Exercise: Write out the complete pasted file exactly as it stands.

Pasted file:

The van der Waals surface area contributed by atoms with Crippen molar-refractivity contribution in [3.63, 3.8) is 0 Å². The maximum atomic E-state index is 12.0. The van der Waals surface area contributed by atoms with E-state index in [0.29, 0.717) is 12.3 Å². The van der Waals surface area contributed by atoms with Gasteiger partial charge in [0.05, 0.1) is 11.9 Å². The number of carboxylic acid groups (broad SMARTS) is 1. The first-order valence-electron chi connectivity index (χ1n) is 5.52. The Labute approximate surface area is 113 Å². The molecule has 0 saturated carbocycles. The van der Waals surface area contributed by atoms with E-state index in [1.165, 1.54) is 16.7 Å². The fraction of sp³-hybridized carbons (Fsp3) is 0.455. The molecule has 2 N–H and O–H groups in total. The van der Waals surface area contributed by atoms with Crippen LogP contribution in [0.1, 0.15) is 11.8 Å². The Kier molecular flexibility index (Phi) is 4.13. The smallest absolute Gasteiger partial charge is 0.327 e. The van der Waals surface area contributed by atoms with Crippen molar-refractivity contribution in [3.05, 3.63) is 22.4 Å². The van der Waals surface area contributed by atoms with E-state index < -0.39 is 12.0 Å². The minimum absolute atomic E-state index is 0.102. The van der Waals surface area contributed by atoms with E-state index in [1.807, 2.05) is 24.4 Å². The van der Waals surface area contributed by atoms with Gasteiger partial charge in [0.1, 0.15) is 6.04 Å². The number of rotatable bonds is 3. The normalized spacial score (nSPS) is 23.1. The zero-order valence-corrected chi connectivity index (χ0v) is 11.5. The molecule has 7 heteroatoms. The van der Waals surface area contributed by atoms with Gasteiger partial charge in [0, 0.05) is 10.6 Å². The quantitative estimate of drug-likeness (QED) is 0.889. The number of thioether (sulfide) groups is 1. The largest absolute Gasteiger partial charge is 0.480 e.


The van der Waals surface area contributed by atoms with Crippen molar-refractivity contribution in [3.63, 3.8) is 0 Å². The maximum atomic E-state index is 12.0. The van der Waals surface area contributed by atoms with E-state index in [0.29, 0.717) is 12.3 Å². The van der Waals surface area contributed by atoms with Gasteiger partial charge in [0.05, 0.1) is 11.9 Å². The number of carboxylic acid groups (broad SMARTS) is 1. The first-order valence-electron chi connectivity index (χ1n) is 5.52. The Labute approximate surface area is 113 Å². The molecule has 0 saturated carbocycles. The van der Waals surface area contributed by atoms with E-state index in [1.165, 1.54) is 16.7 Å². The fraction of sp³-hybridized carbons (Fsp3) is 0.455. The molecule has 2 N–H and O–H groups in total. The van der Waals surface area contributed by atoms with Crippen LogP contribution in [0.1, 0.15) is 11.8 Å². The Kier molecular flexibility index (Phi) is 4.13. The smallest absolute Gasteiger partial charge is 0.327 e. The van der Waals surface area contributed by atoms with Crippen molar-refractivity contribution in [3.05, 3.63) is 22.4 Å². The van der Waals surface area contributed by atoms with E-state index < -0.39 is 12.0 Å². The minimum absolute atomic E-state index is 0.102. The van der Waals surface area contributed by atoms with E-state index in [1.807, 2.05) is 24.4 Å². The van der Waals surface area contributed by atoms with Gasteiger partial charge in [0.1, 0.15) is 6.04 Å². The number of rotatable bonds is 3. The normalized spacial score (nSPS) is 23.1. The zero-order valence-corrected chi connectivity index (χ0v) is 11.5. The molecule has 7 heteroatoms. The van der Waals surface area contributed by atoms with Gasteiger partial charge in [0, 0.05) is 10.6 Å². The quantitative estimate of drug-likeness (QED) is 0.889. The number of thioether (sulfide) groups is 1. The largest absolute Gasteiger partial charge is 0.480 e.